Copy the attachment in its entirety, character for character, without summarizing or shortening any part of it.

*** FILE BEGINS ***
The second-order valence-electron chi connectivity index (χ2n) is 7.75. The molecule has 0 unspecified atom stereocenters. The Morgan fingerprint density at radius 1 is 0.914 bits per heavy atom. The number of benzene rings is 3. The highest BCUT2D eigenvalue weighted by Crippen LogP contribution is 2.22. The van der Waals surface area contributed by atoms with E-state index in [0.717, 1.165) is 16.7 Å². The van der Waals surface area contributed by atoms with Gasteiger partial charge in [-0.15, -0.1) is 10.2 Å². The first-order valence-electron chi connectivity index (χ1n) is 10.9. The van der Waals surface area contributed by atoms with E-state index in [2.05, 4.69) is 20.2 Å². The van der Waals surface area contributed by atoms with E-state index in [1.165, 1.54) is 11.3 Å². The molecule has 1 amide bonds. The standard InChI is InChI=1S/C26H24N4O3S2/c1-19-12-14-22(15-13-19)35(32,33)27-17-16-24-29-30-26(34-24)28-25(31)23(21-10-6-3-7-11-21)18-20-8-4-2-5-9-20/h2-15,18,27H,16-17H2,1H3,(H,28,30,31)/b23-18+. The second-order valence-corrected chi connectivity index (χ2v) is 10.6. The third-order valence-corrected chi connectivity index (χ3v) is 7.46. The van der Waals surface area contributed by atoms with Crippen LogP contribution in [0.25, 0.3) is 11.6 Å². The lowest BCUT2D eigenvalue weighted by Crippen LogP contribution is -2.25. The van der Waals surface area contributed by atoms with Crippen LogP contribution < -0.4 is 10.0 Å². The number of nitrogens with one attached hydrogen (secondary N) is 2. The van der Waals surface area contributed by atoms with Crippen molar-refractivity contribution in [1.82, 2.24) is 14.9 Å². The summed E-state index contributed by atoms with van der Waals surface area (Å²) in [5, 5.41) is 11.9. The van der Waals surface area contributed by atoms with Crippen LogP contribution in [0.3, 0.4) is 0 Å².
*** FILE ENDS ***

The second-order valence-electron chi connectivity index (χ2n) is 7.75. The molecule has 0 unspecified atom stereocenters. The Morgan fingerprint density at radius 1 is 0.914 bits per heavy atom. The number of benzene rings is 3. The highest BCUT2D eigenvalue weighted by Crippen LogP contribution is 2.22. The van der Waals surface area contributed by atoms with E-state index in [0.717, 1.165) is 16.7 Å². The van der Waals surface area contributed by atoms with Gasteiger partial charge in [-0.15, -0.1) is 10.2 Å². The first-order valence-electron chi connectivity index (χ1n) is 10.9. The van der Waals surface area contributed by atoms with E-state index in [2.05, 4.69) is 20.2 Å². The van der Waals surface area contributed by atoms with E-state index in [1.165, 1.54) is 11.3 Å². The molecule has 1 amide bonds. The standard InChI is InChI=1S/C26H24N4O3S2/c1-19-12-14-22(15-13-19)35(32,33)27-17-16-24-29-30-26(34-24)28-25(31)23(21-10-6-3-7-11-21)18-20-8-4-2-5-9-20/h2-15,18,27H,16-17H2,1H3,(H,28,30,31)/b23-18+. The second-order valence-corrected chi connectivity index (χ2v) is 10.6. The third-order valence-corrected chi connectivity index (χ3v) is 7.46. The van der Waals surface area contributed by atoms with Crippen LogP contribution in [0.25, 0.3) is 11.6 Å². The lowest BCUT2D eigenvalue weighted by Crippen LogP contribution is -2.25. The van der Waals surface area contributed by atoms with Crippen LogP contribution < -0.4 is 10.0 Å². The number of nitrogens with one attached hydrogen (secondary N) is 2. The van der Waals surface area contributed by atoms with Crippen molar-refractivity contribution in [1.82, 2.24) is 14.9 Å². The summed E-state index contributed by atoms with van der Waals surface area (Å²) in [5, 5.41) is 11.9. The van der Waals surface area contributed by atoms with Crippen LogP contribution in [0.3, 0.4) is 0 Å².